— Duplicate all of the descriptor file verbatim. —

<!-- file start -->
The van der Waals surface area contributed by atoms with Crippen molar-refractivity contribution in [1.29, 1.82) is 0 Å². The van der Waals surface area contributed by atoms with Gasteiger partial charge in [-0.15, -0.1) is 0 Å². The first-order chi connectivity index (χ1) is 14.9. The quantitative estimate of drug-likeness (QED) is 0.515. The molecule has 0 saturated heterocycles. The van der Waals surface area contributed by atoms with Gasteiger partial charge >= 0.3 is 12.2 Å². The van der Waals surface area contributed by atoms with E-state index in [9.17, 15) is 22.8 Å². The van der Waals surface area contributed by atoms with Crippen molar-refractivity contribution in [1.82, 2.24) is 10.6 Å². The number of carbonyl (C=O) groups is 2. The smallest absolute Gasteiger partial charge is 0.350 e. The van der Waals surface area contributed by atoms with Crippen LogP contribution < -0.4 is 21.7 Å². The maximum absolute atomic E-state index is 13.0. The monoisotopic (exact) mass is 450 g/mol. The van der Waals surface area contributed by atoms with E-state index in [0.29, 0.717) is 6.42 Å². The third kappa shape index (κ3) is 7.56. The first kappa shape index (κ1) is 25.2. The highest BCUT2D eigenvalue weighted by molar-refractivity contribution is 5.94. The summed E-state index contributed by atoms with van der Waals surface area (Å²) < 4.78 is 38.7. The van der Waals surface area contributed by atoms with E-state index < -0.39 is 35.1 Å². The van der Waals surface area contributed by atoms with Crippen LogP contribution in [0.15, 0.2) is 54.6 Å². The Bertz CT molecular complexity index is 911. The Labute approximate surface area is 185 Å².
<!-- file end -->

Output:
The van der Waals surface area contributed by atoms with Crippen molar-refractivity contribution in [1.29, 1.82) is 0 Å². The van der Waals surface area contributed by atoms with Gasteiger partial charge in [-0.15, -0.1) is 0 Å². The first-order chi connectivity index (χ1) is 14.9. The quantitative estimate of drug-likeness (QED) is 0.515. The molecule has 0 saturated heterocycles. The van der Waals surface area contributed by atoms with Gasteiger partial charge >= 0.3 is 12.2 Å². The van der Waals surface area contributed by atoms with E-state index in [9.17, 15) is 22.8 Å². The van der Waals surface area contributed by atoms with Crippen molar-refractivity contribution in [1.82, 2.24) is 10.6 Å². The number of carbonyl (C=O) groups is 2. The smallest absolute Gasteiger partial charge is 0.350 e. The van der Waals surface area contributed by atoms with Crippen LogP contribution < -0.4 is 21.7 Å². The maximum absolute atomic E-state index is 13.0. The monoisotopic (exact) mass is 450 g/mol. The van der Waals surface area contributed by atoms with E-state index in [0.29, 0.717) is 6.42 Å². The third kappa shape index (κ3) is 7.56. The first kappa shape index (κ1) is 25.2. The highest BCUT2D eigenvalue weighted by molar-refractivity contribution is 5.94. The summed E-state index contributed by atoms with van der Waals surface area (Å²) < 4.78 is 38.7. The van der Waals surface area contributed by atoms with E-state index < -0.39 is 35.1 Å². The van der Waals surface area contributed by atoms with Crippen LogP contribution in [0.15, 0.2) is 54.6 Å². The Bertz CT molecular complexity index is 911. The Labute approximate surface area is 185 Å².